Re: The Central Mystery

Martin von Loewis (
Fri, 25 Jul 1997 10:30:32 +0200

> The only difference is that C++ always fills in the pointers, while
> Linux sometimes fills in a pointer (e.g. to generic_mmap), but
> sometimes has an explicit if(). Often, this if() has the alternative
> in-line, which may end up being faster even after the if() overhead.

I think this is to a lesser degree true in 2.1 than it was in 2.0.
For example, if you use generic_file_mmap, you absolutely have to
have a readpage and writepage operation on the inode. It will not
decide to use generic_readpage on its own.
For other operations, this is still true. You usually don't need to
implement an llseek operation, because if you don't, because llseek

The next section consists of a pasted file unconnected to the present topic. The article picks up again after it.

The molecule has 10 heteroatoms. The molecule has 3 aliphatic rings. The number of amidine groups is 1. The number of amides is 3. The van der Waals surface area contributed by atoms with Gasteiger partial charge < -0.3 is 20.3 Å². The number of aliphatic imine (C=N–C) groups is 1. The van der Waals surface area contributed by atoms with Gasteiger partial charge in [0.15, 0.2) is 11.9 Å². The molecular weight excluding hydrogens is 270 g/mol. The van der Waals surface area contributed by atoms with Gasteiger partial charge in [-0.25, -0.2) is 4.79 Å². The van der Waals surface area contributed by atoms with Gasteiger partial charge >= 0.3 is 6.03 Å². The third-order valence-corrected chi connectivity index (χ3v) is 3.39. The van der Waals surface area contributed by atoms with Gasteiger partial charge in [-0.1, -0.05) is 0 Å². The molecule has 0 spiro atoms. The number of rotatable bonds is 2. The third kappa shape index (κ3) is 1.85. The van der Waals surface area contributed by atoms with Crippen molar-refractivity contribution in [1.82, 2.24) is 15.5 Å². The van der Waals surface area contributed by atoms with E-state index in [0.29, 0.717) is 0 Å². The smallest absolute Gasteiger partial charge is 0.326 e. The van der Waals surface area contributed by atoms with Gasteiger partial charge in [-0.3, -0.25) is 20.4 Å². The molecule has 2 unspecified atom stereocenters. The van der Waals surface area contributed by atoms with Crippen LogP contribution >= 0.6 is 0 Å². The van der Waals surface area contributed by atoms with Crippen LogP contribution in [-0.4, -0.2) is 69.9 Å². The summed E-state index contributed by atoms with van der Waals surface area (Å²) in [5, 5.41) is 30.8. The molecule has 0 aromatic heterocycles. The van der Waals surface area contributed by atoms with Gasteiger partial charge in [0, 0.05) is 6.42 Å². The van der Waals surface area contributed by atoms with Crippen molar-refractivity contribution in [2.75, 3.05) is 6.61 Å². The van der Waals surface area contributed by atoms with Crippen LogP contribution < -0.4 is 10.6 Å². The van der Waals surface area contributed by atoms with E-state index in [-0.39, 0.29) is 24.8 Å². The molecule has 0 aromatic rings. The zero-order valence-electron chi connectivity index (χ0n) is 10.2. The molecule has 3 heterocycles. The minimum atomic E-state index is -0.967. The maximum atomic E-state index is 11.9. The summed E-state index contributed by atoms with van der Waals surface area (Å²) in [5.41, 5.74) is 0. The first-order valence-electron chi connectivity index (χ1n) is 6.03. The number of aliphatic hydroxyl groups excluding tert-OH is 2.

will do the right thing (i.e. call the static function default_llseek).

> Note that this means that, given a bmap() function, a file
> system doesn't have to implement read()! (generic_file_read
> is available and will do all sorts of hairy read-ahead for you.)

You have to put that into your operations vector, though. If you
have a NULL function for read, sys_read will return EBADF.

> ?> Should zeromap_page_range be used on page-sized holes in files?
> ?> I guess generic_readpage() is a little too late, but it could
> ?> have a special return value that could be noticed at the 7 places
> ?> (all in mm/filemap.c) where it's called.

If a file system wants to use zeromap_page_range, it needs to implement
its own vm area operations. Please note that this is usually not what
you want: On a writable mapping, modified pages in a zeromap range
become anonymously mapped, and will not be written back to a file
(except, maybe, to swap). Basically, you have to leave the vm mapping
intact and associated with your inode.

> ?> Is it worth writing a memset_aligned(), or even a zerofill_aligned(),
> ?> which could avoid a lot of tedious checking on, e.g. the Alpha?

I guess the memset inlining finds out rather quickly that the call
is page aligned. Clearing the page will then take significantly more